- Avoid saying you are bored! You may feel lack of interest in the old and familiar so explore your home community and the surrounding area as if you were a tourist who had just landed in a new and foreign culture. Have you visited Watts Towers, Roscoe’s Chicken and Waffles, the Museum of Jurassic Technology, or done the Neon Cruise of Route 66? Who says there is no culture in LA, or your home state? While we are temporarily prevented from some of the usual exploration opportunities, many museums are offering virtual tours of their collections. Ethnic restaurants serving some of your new favorite foods from abroad are fun to discover, or consider having a potluck with other returnees and recreate some of your favorite foods to share.
- Do show interest in what your family and friends did while you were gone and celebrate their accomplishments as well. Don’t start every sentence with “Well, when I was in _______. Try to relate experiences that are relevant to others – especially the students considering their study abroad options for next year. They make for a very attentive audience.
- Don’t be surprised to feel reverse “homesickness.” This just means you really connected while you were abroad. Do stay in touch with people you met abroad. Zoom and social media allows those connections to continue easily and hopefully it can be followed up by another visit back to your study location in the future!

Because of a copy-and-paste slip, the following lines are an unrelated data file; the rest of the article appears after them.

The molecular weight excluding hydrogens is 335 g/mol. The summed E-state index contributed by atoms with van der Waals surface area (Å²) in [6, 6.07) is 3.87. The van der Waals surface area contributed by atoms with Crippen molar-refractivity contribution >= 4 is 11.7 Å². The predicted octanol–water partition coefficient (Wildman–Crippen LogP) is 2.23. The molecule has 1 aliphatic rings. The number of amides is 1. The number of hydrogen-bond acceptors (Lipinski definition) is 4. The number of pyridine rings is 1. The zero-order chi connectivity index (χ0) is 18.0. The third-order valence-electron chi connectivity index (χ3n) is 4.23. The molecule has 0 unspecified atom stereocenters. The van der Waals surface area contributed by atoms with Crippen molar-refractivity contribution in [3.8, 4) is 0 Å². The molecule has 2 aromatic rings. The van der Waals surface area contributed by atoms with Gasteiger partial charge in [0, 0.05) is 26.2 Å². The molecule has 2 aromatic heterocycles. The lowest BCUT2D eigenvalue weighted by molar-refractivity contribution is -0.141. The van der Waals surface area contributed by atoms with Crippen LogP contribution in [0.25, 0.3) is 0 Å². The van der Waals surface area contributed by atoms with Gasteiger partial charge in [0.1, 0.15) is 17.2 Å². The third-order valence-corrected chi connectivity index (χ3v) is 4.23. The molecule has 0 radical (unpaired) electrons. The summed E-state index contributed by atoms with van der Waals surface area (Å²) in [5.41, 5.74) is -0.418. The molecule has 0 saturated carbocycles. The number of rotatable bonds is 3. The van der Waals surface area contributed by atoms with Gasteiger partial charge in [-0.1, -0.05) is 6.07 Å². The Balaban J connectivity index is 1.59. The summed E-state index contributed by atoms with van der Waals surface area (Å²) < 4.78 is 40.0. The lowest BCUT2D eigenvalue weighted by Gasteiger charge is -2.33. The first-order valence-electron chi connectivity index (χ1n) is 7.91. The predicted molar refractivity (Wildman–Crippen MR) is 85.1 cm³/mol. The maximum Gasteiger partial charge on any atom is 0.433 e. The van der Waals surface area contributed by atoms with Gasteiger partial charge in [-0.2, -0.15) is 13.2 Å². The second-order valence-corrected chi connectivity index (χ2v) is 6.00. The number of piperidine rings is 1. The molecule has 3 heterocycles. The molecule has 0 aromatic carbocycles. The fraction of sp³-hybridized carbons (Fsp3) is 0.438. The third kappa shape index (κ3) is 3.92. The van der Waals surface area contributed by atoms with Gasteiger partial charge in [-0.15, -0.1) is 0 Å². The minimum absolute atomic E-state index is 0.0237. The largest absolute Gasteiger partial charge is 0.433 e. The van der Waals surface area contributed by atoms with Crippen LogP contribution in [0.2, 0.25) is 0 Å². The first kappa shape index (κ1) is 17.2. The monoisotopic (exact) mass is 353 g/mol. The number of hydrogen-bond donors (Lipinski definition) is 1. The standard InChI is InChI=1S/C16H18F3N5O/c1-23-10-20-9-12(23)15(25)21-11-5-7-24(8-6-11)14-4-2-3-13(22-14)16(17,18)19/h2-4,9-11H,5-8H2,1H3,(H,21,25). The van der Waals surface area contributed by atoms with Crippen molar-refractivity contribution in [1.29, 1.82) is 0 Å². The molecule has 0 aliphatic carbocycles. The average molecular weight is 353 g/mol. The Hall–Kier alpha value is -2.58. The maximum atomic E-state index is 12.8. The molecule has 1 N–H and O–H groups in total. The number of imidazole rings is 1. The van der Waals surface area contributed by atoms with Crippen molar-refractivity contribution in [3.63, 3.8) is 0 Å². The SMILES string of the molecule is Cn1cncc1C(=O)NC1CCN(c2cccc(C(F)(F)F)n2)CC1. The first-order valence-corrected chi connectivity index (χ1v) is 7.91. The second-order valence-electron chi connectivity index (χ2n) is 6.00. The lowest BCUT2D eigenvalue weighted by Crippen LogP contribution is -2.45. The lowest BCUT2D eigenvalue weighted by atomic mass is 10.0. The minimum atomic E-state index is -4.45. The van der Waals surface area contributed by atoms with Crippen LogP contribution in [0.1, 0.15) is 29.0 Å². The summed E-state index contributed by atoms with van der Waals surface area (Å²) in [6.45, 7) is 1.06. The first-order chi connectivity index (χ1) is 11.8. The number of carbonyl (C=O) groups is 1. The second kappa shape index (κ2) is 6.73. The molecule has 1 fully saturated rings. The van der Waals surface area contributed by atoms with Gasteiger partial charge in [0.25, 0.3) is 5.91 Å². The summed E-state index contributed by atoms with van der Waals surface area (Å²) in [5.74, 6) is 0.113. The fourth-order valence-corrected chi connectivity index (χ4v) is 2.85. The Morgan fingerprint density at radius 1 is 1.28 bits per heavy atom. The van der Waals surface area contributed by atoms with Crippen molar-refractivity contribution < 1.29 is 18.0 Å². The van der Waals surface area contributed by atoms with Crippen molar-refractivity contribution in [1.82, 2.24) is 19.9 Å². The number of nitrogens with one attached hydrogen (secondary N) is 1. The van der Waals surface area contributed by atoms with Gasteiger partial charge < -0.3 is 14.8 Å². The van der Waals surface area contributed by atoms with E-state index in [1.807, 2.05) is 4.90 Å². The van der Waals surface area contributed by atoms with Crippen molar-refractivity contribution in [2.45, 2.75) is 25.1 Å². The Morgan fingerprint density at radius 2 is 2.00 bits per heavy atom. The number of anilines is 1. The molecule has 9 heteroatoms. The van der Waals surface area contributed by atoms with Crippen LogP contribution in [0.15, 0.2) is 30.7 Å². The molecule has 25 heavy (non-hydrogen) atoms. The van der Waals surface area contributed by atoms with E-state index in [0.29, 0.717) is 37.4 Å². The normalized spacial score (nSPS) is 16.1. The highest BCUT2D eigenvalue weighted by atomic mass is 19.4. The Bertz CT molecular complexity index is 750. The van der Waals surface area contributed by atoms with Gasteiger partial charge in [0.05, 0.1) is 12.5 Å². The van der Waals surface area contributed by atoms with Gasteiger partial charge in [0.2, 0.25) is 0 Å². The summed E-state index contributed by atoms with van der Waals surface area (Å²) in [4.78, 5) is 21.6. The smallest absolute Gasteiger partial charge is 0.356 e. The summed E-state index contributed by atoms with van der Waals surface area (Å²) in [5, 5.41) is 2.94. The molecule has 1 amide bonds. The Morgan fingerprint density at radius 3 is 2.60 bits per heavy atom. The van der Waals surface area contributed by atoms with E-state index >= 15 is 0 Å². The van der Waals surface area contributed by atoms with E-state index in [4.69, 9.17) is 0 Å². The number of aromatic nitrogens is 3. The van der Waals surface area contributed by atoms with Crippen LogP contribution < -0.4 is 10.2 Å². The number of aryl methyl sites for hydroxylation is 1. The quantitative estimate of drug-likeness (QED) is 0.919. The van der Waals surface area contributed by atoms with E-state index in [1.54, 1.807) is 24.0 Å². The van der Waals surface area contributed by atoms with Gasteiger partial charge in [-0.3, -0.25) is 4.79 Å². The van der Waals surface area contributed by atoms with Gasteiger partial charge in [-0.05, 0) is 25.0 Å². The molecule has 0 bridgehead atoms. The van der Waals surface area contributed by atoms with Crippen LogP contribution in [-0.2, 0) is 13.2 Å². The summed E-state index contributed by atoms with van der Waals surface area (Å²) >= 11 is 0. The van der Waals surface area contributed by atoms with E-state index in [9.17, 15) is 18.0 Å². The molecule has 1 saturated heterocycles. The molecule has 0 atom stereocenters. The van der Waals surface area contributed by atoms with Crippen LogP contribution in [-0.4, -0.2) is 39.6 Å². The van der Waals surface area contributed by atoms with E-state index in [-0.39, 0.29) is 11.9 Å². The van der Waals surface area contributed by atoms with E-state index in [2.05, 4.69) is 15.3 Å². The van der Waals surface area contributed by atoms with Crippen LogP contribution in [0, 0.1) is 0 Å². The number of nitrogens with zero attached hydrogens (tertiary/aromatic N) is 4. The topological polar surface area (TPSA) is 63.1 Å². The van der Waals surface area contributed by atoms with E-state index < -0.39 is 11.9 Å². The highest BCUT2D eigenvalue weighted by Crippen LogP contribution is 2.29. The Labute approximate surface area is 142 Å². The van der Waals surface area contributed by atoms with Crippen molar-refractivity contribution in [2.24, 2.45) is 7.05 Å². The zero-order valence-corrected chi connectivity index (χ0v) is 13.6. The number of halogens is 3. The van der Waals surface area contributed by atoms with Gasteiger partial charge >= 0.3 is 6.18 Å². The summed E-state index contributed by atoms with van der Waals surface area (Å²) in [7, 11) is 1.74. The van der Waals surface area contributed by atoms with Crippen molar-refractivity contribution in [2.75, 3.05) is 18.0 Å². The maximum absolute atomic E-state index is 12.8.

- Don’t ignore the fact that relationships have changed-- you changed while abroad, but those at home have changed too. Do be proud of your growth, let people know that you celebrate their changes as well.
- Do realize how much you have in common with other students who studied abroad and seek them out for support. Enjoy catching up on what you missed in American pop culture while you were abroad (not much really). Don’t be surprised at feelings of alienation —not belonging. This is normal and the feelings will quickly pass.
- Don’t think there is no opportunity to apply your new knowledge/skills/language. Find a language table or group, share your international insights in class, show-off your new cooking skills to your friends.
- Do plan to share your experience with prospective students. Make a date now in your calendar to pull out and read your journals and view your pictures. Remember and celebrate your efforts.
- Don’t shoebox your experience. This means don't pack away your souvenirs and photos in a box and tuck it away in a corner of your closet - celebrate it, find cuisine locally that remind you of your time abroad, watch foreign movies made in your study location, read literature by authors from that country.